We've all driven through rural areas and taken in the silent beauty of the vast landscape, homes, farms spread out over acres, and of course, the iconic red barns.  Or maybe you live in a rural area, and these views are an everyday part of your life.

It's certainly quintessential New England.

Bluebonnet Trail Barn on the Hill, Near Ennis Texas
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I've seen enormous stars in various colors on barns here and there, and always thought of them as lovely decorations. However, when I started seeing these gigantic stars painted or made of wood, metal, or quilts on almost every barn I ran across, it seemed awfully coincidental.

I knew there must be more to this around New Hampshire, Maine, and Massachusetts as well as around New England and New York.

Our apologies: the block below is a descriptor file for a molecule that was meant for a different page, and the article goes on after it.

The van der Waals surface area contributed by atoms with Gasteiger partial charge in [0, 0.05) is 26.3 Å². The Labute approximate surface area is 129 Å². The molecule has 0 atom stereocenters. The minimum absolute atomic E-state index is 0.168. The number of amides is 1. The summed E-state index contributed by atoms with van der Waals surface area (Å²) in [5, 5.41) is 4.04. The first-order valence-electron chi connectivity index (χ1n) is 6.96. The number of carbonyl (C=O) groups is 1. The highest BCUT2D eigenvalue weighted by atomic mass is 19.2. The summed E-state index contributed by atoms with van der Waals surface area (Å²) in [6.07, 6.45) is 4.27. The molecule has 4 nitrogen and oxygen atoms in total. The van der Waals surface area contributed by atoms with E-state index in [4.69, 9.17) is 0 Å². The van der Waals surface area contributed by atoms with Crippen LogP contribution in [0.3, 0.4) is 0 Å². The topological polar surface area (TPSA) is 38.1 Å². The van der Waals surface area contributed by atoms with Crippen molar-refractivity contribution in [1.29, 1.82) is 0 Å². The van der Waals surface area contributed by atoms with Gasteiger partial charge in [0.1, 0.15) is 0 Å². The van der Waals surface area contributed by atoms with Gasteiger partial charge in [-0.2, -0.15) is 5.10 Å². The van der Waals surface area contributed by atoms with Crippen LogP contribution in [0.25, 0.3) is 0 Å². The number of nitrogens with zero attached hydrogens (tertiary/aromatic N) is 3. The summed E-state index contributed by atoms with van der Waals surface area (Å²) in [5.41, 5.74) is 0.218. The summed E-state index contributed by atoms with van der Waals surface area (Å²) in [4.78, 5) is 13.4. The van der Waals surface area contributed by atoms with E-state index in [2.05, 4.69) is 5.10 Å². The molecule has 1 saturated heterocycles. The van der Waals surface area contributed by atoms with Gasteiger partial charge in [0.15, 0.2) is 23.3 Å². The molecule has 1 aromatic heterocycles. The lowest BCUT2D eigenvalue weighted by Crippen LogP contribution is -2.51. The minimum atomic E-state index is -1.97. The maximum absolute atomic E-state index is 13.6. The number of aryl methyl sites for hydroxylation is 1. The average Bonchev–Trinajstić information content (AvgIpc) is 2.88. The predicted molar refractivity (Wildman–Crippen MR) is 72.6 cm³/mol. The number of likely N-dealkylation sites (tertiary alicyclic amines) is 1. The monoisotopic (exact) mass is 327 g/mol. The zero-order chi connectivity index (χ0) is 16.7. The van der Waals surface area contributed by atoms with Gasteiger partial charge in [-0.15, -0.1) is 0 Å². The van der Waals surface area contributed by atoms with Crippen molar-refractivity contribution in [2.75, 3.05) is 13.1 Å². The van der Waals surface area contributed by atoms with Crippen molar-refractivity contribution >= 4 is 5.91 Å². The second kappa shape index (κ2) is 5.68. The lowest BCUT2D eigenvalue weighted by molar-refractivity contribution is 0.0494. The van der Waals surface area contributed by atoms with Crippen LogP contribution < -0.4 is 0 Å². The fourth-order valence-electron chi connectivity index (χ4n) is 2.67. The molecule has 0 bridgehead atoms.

Quilt on red barn
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It turns out it's a trend all over rural America. According to the Taste of Home website, the barn star originated from German-American and Dutch-American settlers to ward off evil and bring good luck to farmers. Taste of Home says they're known as Pennsylvania stars or primitive stars, and the color matters, too.

Star Barn
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A brown star symbolizes friendship and strength, while white stars stand for purity and energy, according to Taste of Home.

Meanwhile, if you see a purple star, that's considered holy, while a green star symbolizes hope for growth and fertility.

A blue or black star is all about protecting your farm, and if you see a yellow star, Taste of Home says that means love for your fellow man and the sun. I love knowing this, and hope that you do too.

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